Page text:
In Germany, it was basically the same, but our tutorials were only with other people in my program, who were taking the class. So it could be you and an instructor one on one, or a group of students and the instructor. It was also a little more informal.
When you were not in class, what did you do for fun?
In Australia, we would go to the beach, travel, or go out into town with friends. I took a hip-hop class while I was there with two friends who were natives, so that was a cool experience meeting people outside of my university. I also worked as a professional model while I was there, which was a crazy experience. This allowed me to travel a lot more as well; I had runway shows in Sydney twice and a few in Brisbane.
In Marburg, my friends and I traveled almost every weekend, but on weekdays, we usually all cooked dinner together (depending on who lived in what dorm) got together for a big dinner party or went out to eat. We pretty much did everything together.
What was the coolest experience you had in Australia? Germany?
My three best friends and I lived on a boat for four days and sailed the Great Barrier Reef. It was the experience of a lifetime.
In Germany, my closest friend Hillary and I backpacked Europe after school was over. She left two weeks before I did to fly home, so I continued the last leg of my journey alone. I was able to reunite with my German exchange student from high school, Val, and her family. By the time school began (at Millersville) this fall, I had been to 14 countries in the past two years. I wouldn’t trade those memories for anything.
What organizations have you been involved with at Millersville University?
It's hard to be involved when you travel so much, but the one organization I’ve stuck with is the All Campus Musical Organization, ACMO. I am able to do what I love sing, act and dance with all of my best friends and it couldn't be a more perfect organization for me.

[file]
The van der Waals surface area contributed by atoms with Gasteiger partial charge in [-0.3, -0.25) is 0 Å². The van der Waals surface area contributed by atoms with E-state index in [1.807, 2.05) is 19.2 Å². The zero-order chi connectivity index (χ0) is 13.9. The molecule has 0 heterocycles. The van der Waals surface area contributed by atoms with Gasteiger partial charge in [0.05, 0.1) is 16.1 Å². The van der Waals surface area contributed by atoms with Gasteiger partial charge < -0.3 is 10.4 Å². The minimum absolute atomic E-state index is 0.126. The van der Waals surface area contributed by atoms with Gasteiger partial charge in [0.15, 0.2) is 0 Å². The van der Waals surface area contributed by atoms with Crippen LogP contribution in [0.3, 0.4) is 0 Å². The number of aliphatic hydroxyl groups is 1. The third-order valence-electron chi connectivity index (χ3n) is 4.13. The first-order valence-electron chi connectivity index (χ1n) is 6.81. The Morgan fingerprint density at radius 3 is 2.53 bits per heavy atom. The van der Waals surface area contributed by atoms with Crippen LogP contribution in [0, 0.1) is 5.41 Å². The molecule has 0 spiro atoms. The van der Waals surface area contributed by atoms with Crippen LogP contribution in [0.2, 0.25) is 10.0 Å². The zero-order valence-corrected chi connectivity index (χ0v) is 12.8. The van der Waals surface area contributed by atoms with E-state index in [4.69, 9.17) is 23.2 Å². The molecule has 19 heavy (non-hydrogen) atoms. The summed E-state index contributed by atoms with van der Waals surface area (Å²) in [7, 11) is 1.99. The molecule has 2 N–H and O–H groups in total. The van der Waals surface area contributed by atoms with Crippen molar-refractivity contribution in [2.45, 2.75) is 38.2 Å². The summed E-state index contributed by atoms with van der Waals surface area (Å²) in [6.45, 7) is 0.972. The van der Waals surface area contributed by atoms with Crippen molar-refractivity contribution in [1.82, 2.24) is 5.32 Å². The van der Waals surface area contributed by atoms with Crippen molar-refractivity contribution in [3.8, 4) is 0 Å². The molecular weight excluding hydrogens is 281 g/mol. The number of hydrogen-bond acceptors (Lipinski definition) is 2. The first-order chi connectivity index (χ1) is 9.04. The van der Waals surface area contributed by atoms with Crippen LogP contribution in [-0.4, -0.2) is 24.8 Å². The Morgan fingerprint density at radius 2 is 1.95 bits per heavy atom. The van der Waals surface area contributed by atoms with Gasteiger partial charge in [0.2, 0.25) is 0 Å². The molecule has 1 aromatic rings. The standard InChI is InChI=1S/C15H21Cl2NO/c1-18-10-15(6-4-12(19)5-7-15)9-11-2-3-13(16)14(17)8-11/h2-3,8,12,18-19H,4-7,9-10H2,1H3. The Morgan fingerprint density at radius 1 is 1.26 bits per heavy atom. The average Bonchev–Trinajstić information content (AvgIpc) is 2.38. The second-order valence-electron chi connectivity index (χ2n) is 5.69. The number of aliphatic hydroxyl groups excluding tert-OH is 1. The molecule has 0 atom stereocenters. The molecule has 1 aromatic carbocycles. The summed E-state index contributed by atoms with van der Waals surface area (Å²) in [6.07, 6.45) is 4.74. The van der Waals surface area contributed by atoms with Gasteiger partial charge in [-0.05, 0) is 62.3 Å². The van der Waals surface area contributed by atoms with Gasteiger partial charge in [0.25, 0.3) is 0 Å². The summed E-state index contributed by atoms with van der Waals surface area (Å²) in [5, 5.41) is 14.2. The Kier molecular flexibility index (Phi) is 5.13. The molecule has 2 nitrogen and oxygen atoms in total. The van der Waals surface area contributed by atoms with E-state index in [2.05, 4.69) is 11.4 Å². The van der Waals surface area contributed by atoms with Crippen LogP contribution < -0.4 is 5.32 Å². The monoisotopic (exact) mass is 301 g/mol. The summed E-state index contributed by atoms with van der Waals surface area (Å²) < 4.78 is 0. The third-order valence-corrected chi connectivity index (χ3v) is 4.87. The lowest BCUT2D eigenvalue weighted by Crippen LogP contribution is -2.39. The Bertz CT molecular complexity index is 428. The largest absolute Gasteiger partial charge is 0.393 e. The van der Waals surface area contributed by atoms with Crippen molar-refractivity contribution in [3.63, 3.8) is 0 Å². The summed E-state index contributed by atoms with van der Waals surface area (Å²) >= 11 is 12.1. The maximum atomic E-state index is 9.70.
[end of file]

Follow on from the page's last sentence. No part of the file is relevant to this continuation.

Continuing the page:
Why do you feel it is important to get involved?
Getting involved on campus is the best way to meet people, because you're surrounded by others who have the same interests as you. What you do outside of class makes college great and getting involved with your community, campus and with your peers is the best way to spend your time because you will always get something great back from it.
Why do you think it is important for MU students to study abroad?
I think it is so important to expand your learning into different cultures and Millersville's global education offers so many options to choose from. The people you meet and experiences you have while abroad will be the greatest in your lifetime.
How has Millersville helped you succeed?
Millersville has helped me realize that this is not where I want to be. Maybe that’s not what everyone is expecting to hear, but it's true. I have had so many wonderful, accomplished professors helped emphasize that Millersville is not the last stop; there is so much more world out there and my education here is just the beginning. When I graduate, I’ll be opening a door leading to the rest of my life and thanks to Millersville, and especially global education, I will have some great experiences to look back on and look forward to.